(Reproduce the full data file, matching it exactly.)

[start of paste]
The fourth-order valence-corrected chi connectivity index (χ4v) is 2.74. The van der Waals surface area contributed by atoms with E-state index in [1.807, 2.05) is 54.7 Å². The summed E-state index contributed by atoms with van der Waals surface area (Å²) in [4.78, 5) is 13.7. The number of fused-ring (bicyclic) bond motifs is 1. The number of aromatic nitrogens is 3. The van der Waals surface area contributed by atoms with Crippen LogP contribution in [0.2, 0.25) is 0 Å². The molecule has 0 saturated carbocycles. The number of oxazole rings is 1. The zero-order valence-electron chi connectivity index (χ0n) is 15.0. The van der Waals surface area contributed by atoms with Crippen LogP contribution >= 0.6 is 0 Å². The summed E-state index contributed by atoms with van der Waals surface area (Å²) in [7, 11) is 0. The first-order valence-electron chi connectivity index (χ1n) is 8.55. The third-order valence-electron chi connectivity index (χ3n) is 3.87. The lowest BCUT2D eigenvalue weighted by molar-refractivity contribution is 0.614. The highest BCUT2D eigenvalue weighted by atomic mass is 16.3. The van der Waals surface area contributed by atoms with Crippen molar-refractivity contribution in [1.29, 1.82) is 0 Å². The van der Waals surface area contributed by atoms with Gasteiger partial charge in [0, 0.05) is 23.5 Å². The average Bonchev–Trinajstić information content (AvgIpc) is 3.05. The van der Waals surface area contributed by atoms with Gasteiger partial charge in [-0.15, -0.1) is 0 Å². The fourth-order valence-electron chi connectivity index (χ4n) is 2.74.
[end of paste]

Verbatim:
The fourth-order valence-corrected chi connectivity index (χ4v) is 2.74. The van der Waals surface area contributed by atoms with E-state index in [1.807, 2.05) is 54.7 Å². The summed E-state index contributed by atoms with van der Waals surface area (Å²) in [4.78, 5) is 13.7. The number of fused-ring (bicyclic) bond motifs is 1. The number of aromatic nitrogens is 3. The van der Waals surface area contributed by atoms with Crippen LogP contribution in [0.2, 0.25) is 0 Å². The molecule has 0 saturated carbocycles. The number of oxazole rings is 1. The zero-order valence-electron chi connectivity index (χ0n) is 15.0. The van der Waals surface area contributed by atoms with Crippen LogP contribution >= 0.6 is 0 Å². The summed E-state index contributed by atoms with van der Waals surface area (Å²) in [7, 11) is 0. The first-order valence-electron chi connectivity index (χ1n) is 8.55. The third-order valence-electron chi connectivity index (χ3n) is 3.87. The lowest BCUT2D eigenvalue weighted by molar-refractivity contribution is 0.614. The highest BCUT2D eigenvalue weighted by atomic mass is 16.3. The van der Waals surface area contributed by atoms with Crippen molar-refractivity contribution in [1.29, 1.82) is 0 Å². The van der Waals surface area contributed by atoms with Gasteiger partial charge in [0, 0.05) is 23.5 Å². The average Bonchev–Trinajstić information content (AvgIpc) is 3.05. The van der Waals surface area contributed by atoms with Gasteiger partial charge in [-0.15, -0.1) is 0 Å². The fourth-order valence-electron chi connectivity index (χ4n) is 2.74.